Gee, I love winter in Wisconsin.
The NWS (National Weather Service) advised against travel anywhere in the state Saturday. I-94 was impassable between Tomah and Hudson. This morning's weather map was a kaleidoscope of colors correlated to a winter storm watch, wind advisory, special weather statement, blizzard warning and a watch for the wicked witch of the North.
Mandy struggles in deep snow in the front yard. To get anywhere, she has to do the porpoise leap. It's all just a game with her and a different way to stride across the front field trying to outrun the county road crews. When the plow passes by on the highway, it throws up a huge spiral swirl of snow that forces her to back off from the chase.
We waited until the town crew came through on our road. Dawn shovels out the driveway apron in anticipation of a Monday morning commute. I dig the truck out which is parked across the road. Curious yellow-green marks in the snow tell me something I suspected previous to now. When I last changed the oil of my F-150 I filled the reservoir for coolant. I never think in advance to check the radiator when the engine is cool. Oh joy, the radiator has a leak. I should drive the truck to a remote location and shoot it dead with my .243. Tires, a rear window, brakes, rusted fuel filter, a check engine light that won't turn off, a new clutch, two 02 sensors, a crankshaft sensor and an engine that shakes like Barney Fife in a hold up when it's starting up in hot weather.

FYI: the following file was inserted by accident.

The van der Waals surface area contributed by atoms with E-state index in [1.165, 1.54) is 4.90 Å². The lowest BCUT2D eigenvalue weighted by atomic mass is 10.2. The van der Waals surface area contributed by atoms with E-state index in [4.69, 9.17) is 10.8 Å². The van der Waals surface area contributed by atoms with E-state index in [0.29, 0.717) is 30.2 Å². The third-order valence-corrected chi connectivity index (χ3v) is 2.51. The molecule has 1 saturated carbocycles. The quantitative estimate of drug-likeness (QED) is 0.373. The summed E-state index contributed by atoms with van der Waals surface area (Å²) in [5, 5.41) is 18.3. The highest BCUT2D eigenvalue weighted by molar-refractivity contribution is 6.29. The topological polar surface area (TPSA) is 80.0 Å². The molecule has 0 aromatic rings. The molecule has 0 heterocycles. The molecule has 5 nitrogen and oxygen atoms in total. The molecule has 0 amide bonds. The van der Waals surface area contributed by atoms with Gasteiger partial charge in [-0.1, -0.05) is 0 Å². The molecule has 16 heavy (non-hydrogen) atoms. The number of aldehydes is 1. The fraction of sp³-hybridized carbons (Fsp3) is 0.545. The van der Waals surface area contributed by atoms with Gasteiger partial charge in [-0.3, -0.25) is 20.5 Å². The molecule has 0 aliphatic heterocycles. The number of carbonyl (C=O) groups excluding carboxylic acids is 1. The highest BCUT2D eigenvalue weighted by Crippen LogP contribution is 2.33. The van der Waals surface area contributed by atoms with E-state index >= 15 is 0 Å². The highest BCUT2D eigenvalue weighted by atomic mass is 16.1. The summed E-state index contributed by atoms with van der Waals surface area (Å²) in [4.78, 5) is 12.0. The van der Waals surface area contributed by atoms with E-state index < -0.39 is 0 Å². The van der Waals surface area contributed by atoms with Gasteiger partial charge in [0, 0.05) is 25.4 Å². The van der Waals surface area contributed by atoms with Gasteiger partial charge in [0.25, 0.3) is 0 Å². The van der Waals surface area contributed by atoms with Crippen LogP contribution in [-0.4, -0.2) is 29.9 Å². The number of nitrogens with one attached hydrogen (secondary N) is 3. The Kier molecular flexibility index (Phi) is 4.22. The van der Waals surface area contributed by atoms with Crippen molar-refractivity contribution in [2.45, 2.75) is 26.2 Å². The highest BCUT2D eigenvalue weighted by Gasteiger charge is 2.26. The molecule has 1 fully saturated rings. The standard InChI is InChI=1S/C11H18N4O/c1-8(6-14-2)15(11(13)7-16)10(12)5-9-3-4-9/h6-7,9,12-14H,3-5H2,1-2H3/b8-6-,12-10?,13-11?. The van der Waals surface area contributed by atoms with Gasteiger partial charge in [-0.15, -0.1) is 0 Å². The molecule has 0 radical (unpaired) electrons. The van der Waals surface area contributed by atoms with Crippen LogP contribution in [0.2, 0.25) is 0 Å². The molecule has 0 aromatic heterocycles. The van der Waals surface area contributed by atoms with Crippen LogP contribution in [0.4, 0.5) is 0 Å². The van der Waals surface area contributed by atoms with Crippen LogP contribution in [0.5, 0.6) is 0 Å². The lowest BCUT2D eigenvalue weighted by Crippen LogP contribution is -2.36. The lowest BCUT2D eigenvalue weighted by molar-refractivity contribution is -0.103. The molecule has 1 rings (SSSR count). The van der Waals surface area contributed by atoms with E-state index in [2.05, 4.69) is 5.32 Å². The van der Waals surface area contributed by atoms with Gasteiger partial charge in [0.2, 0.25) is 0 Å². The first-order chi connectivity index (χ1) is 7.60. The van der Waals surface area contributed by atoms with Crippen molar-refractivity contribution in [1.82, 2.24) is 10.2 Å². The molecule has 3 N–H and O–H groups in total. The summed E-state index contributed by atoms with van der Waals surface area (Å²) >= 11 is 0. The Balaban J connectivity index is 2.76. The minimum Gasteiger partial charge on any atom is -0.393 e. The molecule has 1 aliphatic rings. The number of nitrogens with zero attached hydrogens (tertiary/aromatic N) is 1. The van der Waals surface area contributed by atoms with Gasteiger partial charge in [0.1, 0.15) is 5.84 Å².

I shovel a path to the bird feeder opposite the kitchen window. Big mistake. The cat uses the path as a runway at unsuspecting birds. He's been banned to the breezeway and a perch on the seed bin to watch the antics of cardinals, blue-jays, lots of chickadees, juncos and an occasional woodpecker. About once an hour we hear a ping when some near sighted bird bounces off a window. There's a small sage wreath in one window of the breezeway and I'll find more suction cups to hang pewter Christmas ornaments of Milwaukee landmarks that my son gifted us a few years ago.
The view down the dead end of Kickapoo Center Lane was supposed to catch the wet snow clinging to the trees on the hills. Since the picture is a large format, you may be able to discern the snow covered trees by clicking on the image.
The sun distorted the shot of the front field. The other hills in the background are visible, if you ignore the fuchsia. In my defense, I was in a hurry to catch these shots before the camera iced up.
Wind chills are below zero today and an expected -11 overnight has me feeding the wood stove hourly. We alternate between the propane forced air heater and the wood stove because of a curious clause of our agreement with the gas co-op. In previous years we contracted for a set amount of fuel. Heating with wood keeps our house warm and toasty in even the coldest weather because the blowers on the wood stove run continuously. Only when the fuel supply runs out do the blowers shut down. That means every object in the house, the furniture, the kitchen stove, the floors and ceilings all are 70+ degrees. Overnight the thermostat on the propane heater doesn't get down to the pre-set 65 degree mark for operation because the house is so well insulated. In short if we heat with wood we use less gas. The clause in the propane contract says we have to use a minimum of 400 gallons in a heating season.
In some years we've used a total of 383 gallons over the course of a year. The propane company has waived the clause in the past, but I'm wary of pushing our luck. This year I've enjoyed the lazy comfort of turning up the thermostat to 68 degrees during the day. Our miserly pre-sets at 62 after 10PM and 65 for the day are history.
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